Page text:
|Quality||The Pixelbook feels like a $1000 laptop. It is solid and seems well put together. In tablet mode, it feels like one piece, not a tablet with a laptop hanging off the back.|
|Fast||This is the fastest Chromebook you can buy today. It's pretty quick, even this base i5 model (though even the i7 model is still dual-core, it's just clocked faster).|
|Storage||A Chromebook with Actual Storage! The Pixelbook starts at 128GB of internal storage, increasingly necessary with the proliferation of Android apps on Chrome OS.|
|Pen||At $100 and with few 3rd-party applications optimized for it, it feels like an afterthought. Even in Google's suggested demo apps, the latency just feels very average. There's also nowhere to put it in or on the Pixelbook.|
|Tablet mode||The Pixelbook is way too big and heavy to use as a handheld tablet. I like the thought that went into the convertible aspect, but I see myself using the tablet mode basically never.|
|Ports||You get two USB-C 3.1 ports and a headphone jack. That's it. Dongles. Dongles everywhere.|
|Bezels||The Pixelbook is not a masterclass in efficient use of space. I would have preferred more screen in a package this large. There's certainly room for it.|
|Chrome OS||Chrome OS has its limits. If you need your laptop to run a specific application or complete a specific task, a Chromebook may just not get you there, even as far as it's come in seven years.|
The Pixelbook is probably going to be a bit polarizing. Its white-on-silver color scheme is not my favorite, but I've grown accustomed to it enough that I no longer find it unattractive so much as I do a little sterile. That said, I really like the rest of the laptop in an aesthetic sense. The Pixelbook is extremely clean looking, the aluminum upper, lower, and hinges all look finely crafted and free of fussy, unnecessary elements or flourishes. If I could describe the Pixelbook in a word, it would be "IKEA." This is the laptop IKEA would design. It's playful, but very stark and unadorned. Some people will probably not like this, saying things like "it looks like a toy" or "there's so much wasted space."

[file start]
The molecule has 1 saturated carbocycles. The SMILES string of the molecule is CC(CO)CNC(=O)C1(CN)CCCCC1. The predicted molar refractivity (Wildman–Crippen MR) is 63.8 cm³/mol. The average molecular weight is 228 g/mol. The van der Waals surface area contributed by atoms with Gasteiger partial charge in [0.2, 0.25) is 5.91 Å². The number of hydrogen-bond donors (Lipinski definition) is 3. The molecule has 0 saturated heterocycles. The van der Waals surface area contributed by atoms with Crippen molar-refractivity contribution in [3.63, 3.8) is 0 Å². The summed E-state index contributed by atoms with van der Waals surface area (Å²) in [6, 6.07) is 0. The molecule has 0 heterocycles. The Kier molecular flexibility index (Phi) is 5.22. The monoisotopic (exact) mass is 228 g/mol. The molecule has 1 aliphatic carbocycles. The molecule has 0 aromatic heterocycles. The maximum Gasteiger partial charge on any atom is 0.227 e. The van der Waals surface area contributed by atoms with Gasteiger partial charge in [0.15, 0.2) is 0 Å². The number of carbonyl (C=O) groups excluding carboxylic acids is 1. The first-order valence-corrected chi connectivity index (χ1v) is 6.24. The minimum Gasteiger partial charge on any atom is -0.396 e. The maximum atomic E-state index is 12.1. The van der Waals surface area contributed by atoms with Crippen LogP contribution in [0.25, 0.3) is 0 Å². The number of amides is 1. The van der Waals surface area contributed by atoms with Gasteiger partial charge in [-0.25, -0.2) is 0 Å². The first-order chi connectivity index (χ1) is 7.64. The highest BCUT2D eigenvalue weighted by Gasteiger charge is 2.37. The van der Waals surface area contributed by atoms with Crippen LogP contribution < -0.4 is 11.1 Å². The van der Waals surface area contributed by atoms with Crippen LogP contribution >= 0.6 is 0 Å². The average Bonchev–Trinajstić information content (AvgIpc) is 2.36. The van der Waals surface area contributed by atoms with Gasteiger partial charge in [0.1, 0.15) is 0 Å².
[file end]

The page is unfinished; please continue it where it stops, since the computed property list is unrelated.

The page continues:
And it's true: the Pixelbook does look a bit toy-ish. No one is going to confuse this for a Macbook or a Surface. It is distinctly Google in a way I don't even think the Pixel phones are. The glass panel on the lid and tightly rounded, square corners almost make it look like a caricature of a laptop. Laptops don't look like this, unless you were to imagine a generic laptop that you'd find in a clipart library or something. The Pixelbook looks vaguely... not real, if that makes any sense. It's part of the charm of the thing, and while I would appreciate a version that adopts the "Quite black" color scheme of last year's Pixel phones, I think it would also lose a lot of that charm in the process. It would definitely look sleeker for it, though.
One aspect of the design I'm not a fan of are the display bezels: they are far too large. The Pixelbook is already a tall laptop, and the big, chunky bezels just make it more so. I understand that packaging constraints and a desire for thinness in the base of the machine are probably contributing factors. But given my personal laptop is a Dell XPS 13, this feels like a big step back.
The Pixelbook is also quite top-heavy, and the screen does jiggle a bit when typing on a flat surface. Using it in your lap can also be trying because of the weight distribution.
Physical connectivity is... streamlined: you get a 3.5mm jack and two USB-C 3.1 ports. That's it.
Keyboard and trackpad